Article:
SecurityBrief Australia logo
Australia's leading source of cybersecurity and cyber-attack news
Story image

WannaCry shines spotlight on data privacy and compliance regulations

Thu 25 May 2017
FYI, this story is more than a year old

Businesses with compliance regulations, data privacy laws and security mandates often admit that these responsibilities can add considerable cycles to their business-as-usual functions. Yet in the wake of the WannaCry/WannaCrypt outbreak, businesses following a comprehensive or mature regulatory data-security policy may be thinking differently.

A ransomware attack such as WannaCry aims to take data or systems hostage. When ransomed endpoints are also governed by data privacy and security mandates, the victim can face multiple consequences associated with the infringement of data or systems. They may be held accountable for the protection of that data under one of many data privacy policies.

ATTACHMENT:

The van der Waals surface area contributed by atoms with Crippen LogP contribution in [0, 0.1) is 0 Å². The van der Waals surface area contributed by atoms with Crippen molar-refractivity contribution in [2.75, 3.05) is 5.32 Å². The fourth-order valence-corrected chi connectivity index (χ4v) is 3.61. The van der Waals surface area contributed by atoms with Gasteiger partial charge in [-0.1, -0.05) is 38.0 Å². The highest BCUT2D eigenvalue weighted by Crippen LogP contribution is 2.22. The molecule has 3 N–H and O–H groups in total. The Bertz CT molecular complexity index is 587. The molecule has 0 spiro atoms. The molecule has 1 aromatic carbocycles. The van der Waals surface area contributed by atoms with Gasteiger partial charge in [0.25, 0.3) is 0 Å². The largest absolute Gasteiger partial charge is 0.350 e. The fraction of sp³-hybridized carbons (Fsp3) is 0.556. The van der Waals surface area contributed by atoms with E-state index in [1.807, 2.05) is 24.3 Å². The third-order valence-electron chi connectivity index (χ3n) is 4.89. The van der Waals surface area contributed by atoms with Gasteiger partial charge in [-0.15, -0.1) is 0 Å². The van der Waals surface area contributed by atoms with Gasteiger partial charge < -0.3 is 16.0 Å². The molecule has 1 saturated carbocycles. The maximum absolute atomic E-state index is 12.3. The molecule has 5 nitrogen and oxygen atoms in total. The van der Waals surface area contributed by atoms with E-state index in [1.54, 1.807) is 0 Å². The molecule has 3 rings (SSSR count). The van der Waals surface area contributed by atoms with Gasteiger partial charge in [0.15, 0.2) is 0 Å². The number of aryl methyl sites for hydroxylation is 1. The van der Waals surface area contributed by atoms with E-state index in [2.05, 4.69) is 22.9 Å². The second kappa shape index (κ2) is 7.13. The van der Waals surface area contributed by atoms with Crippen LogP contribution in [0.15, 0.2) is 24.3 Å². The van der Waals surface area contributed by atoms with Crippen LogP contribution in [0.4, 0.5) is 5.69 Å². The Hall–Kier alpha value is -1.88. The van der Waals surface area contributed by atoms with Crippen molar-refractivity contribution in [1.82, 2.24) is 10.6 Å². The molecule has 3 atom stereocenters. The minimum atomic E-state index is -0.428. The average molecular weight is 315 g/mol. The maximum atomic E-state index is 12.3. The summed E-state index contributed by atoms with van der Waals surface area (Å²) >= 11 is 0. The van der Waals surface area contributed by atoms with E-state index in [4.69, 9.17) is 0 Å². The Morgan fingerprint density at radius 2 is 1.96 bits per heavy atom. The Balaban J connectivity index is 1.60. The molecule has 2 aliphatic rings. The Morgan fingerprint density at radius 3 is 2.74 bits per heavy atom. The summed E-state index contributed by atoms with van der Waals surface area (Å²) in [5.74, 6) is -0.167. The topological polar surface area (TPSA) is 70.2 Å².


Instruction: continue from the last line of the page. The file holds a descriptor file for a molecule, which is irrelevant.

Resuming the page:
In the case of a ransomware attack, the liability and consequences to victims can often stretch far beyond the results of lost data. There have been accounts where critical data has been held hostage, copied, or stolen during an attack and the data custodians faced addition substantial penalties.

However, the implications of increased accountability brought on by data security regulations have an upside for businesses facing exploits such as WannaCry. A company following a comprehensive data security mandate or security program will most often be better prepared to deal with such exploits. They are often already employing many of the common security controls necessary to ensure compliance with their regulatory responsibilities for keeping data safe. 

These businesses must be ready to prove, under audit, that the controls protecting their data are in place, functional and auditable. They must be able to inspect the strength and effectiveness of their data security controls at all times.